Progressives and the National Debt

Sep 30, 2009

Today, the Center for American Progress and the Center on Budget and Policy Priorities held a forum, “Progressives and the National Debt: Consequences and Solutions.” Panelists included Alan Blinder, Laura Tyson, Roger Altman, Paul Krugman, Robert Reischauer, Senator Mark Warner, David Cutler, and William Gale, among others. Although the event labeled the panels as “progressives,” the discussions reflected notable ideological differences among the speakers.

While deficit reduction is often seen as a centrist or even conservative position, conference panelists highlighted the importance of the issue for progressives. Speakers emphasized that progressives need to recognize the threat the federal debt poses to progressive priorities.

Overall, the majority of panelists agreed that the United States faces a very real and serious fiscal crisis, and if we fail to act to bring down future deficits once the economy recovers, our creditors will force the necessary changes on us. CRFB has argued this exact point many times, and thus called for the adoption of a fiscal consolidation plan. Several panelists even explicitly cited the need for the United States to “pre-commit” to a fiscal reduction program.

The panelists generally saw three possible outcomes in the face of a large and growing debt over the coming years, with speakers differing in which they saw as most likely:

  • The economy will give. Either inflation will soar as a reaction to unprecedented measures taken by the government and Fed to restore credit markets and demand (not seen as very likely to occur), or long-term interest rates will rise as creditors demand higher rates in the face of a greater risk that the U.S. government could default, or the dollar will sharply depreciate due to capital flight reflecting loss of confidence in the US economy by US creditors (both foreign and domestic). To stem the sharp and disorderly movement of the dollar, the Fed must increase interest rates but interest rates will rise in any event as savings are withdrawn.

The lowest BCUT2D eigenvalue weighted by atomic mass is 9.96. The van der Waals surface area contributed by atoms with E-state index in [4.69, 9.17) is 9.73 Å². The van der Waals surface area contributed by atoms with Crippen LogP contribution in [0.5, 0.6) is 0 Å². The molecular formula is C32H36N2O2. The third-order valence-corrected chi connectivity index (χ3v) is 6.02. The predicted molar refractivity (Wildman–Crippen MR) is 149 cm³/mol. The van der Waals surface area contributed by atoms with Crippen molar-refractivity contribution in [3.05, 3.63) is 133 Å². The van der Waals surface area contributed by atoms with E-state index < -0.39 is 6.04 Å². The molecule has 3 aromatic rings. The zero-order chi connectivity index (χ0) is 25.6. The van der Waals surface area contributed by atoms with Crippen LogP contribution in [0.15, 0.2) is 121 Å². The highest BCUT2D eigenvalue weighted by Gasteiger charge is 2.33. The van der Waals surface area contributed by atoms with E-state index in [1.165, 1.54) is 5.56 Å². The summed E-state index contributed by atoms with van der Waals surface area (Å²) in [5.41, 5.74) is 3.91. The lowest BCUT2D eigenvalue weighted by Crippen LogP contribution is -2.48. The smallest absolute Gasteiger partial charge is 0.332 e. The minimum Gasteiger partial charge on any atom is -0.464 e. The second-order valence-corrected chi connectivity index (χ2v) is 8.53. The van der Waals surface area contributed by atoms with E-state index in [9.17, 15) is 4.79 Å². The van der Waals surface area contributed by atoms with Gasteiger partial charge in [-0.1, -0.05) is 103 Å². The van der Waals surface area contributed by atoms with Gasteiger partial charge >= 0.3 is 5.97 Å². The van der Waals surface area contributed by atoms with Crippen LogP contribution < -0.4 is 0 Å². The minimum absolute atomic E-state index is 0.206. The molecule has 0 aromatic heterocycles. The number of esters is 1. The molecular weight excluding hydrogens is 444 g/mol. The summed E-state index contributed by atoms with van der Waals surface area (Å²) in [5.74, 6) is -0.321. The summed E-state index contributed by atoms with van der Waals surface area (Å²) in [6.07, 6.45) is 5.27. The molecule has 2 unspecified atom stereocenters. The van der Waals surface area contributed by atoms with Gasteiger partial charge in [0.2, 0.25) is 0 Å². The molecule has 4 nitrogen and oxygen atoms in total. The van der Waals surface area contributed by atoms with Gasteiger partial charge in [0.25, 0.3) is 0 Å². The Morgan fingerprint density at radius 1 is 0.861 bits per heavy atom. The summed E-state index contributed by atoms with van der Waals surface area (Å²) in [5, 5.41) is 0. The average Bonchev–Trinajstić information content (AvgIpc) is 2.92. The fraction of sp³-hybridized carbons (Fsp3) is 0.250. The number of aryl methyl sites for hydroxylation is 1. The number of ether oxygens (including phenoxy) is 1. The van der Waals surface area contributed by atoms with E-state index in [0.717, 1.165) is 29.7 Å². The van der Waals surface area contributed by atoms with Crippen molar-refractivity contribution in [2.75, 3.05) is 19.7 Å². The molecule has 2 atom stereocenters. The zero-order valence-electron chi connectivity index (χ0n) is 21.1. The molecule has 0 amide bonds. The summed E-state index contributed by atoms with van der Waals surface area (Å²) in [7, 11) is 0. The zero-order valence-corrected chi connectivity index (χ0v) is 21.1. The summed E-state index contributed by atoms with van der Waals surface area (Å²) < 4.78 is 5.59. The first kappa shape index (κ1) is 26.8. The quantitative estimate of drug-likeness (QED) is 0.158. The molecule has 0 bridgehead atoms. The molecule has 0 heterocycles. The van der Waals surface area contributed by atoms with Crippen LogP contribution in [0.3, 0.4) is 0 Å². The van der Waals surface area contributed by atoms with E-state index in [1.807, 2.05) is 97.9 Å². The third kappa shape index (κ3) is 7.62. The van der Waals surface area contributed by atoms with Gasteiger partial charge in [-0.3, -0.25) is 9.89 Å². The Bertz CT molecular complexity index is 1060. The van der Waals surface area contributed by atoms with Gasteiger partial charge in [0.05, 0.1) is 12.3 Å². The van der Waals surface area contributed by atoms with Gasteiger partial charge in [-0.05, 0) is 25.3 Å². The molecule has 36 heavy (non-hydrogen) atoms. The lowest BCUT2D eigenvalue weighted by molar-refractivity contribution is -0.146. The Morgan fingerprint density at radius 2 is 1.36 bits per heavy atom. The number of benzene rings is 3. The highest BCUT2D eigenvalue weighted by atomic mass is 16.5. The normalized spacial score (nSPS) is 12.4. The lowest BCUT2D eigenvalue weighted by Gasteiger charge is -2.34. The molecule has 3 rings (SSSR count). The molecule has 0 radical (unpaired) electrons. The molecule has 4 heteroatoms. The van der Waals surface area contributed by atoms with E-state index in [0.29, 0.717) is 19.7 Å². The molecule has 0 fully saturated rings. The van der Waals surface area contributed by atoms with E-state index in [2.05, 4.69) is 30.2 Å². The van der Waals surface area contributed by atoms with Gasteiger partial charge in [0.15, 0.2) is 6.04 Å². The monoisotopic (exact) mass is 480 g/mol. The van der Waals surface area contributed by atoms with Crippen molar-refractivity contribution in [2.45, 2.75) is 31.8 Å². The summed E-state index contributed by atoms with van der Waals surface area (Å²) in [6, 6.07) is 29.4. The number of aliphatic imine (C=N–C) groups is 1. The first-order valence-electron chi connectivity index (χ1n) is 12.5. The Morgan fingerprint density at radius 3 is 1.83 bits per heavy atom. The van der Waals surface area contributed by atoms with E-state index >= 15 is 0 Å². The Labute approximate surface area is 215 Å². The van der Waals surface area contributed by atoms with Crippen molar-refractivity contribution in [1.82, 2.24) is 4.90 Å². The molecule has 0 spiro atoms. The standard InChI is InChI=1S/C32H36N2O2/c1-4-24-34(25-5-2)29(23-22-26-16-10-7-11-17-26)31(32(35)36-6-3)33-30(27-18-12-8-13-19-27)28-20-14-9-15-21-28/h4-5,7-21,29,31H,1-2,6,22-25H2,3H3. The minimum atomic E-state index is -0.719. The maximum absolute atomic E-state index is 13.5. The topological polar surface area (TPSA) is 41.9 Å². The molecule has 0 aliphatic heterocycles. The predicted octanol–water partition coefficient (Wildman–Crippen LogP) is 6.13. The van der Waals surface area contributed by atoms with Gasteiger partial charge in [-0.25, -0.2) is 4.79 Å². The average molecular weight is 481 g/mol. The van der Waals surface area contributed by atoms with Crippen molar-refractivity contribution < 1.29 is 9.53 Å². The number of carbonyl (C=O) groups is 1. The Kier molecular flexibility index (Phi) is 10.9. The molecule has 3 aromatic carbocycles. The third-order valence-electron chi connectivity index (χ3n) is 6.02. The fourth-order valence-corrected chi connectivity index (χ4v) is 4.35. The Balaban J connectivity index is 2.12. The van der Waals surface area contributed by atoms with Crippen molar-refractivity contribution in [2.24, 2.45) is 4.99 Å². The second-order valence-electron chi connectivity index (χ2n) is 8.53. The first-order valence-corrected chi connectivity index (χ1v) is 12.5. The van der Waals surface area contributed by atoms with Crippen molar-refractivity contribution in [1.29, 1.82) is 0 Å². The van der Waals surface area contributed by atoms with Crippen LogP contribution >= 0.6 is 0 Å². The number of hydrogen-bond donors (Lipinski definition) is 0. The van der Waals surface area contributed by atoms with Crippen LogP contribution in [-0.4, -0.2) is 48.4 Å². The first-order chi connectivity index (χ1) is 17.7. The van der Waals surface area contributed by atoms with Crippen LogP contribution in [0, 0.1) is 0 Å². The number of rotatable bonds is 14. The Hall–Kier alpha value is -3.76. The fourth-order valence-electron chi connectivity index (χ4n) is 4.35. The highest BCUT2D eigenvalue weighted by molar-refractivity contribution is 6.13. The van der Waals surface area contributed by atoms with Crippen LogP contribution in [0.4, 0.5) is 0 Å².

• The political system will give, forcing policies that added to the deficits to sunset
  • Congress and the Administration will act responsibly in addressing long-term deficit and debt issues in order to preserve credibility for the U.S. government and economy.

Despite the draconian consequences of failure, nearly every speakers voiced genuine skepticism that the Administration and Congress could produce the kind of deficit reductions needed to restore fiscal sustainability.

The panelists also generally agreed that we must:

  • Not withdraw stimulus activities until the economy is on a clear recovery path
  • Commit to address fiscal problems once we’re out of the recession
  • Stabilize the debt/GDP ratio. To do so, the priorities are to reduce spending, increase revenues, and improve productivity in the health care sector, and changes must happen relatively soon to avoid very painful decisions later.

In addressing these problems, the speakers broached the issue of taxation a few times. William Gale argued that the tax base has become too narrow, creating higher rates than would exist otherwise, while also commenting on the inefficiency and over-complexity of the tax system. He argued that the government’s revenue scheme needs improvement, perhaps from a value-added tax (VAT), because we cannot close the long-term fiscal gap under the present tax system.

Perhaps the most important points made at the forum were that when economies are unstable, collapse can be triggered by non-economic events; and the longer we wait for fiscal retrenchment, the harder and more painful it will become to adopt the necessary changes.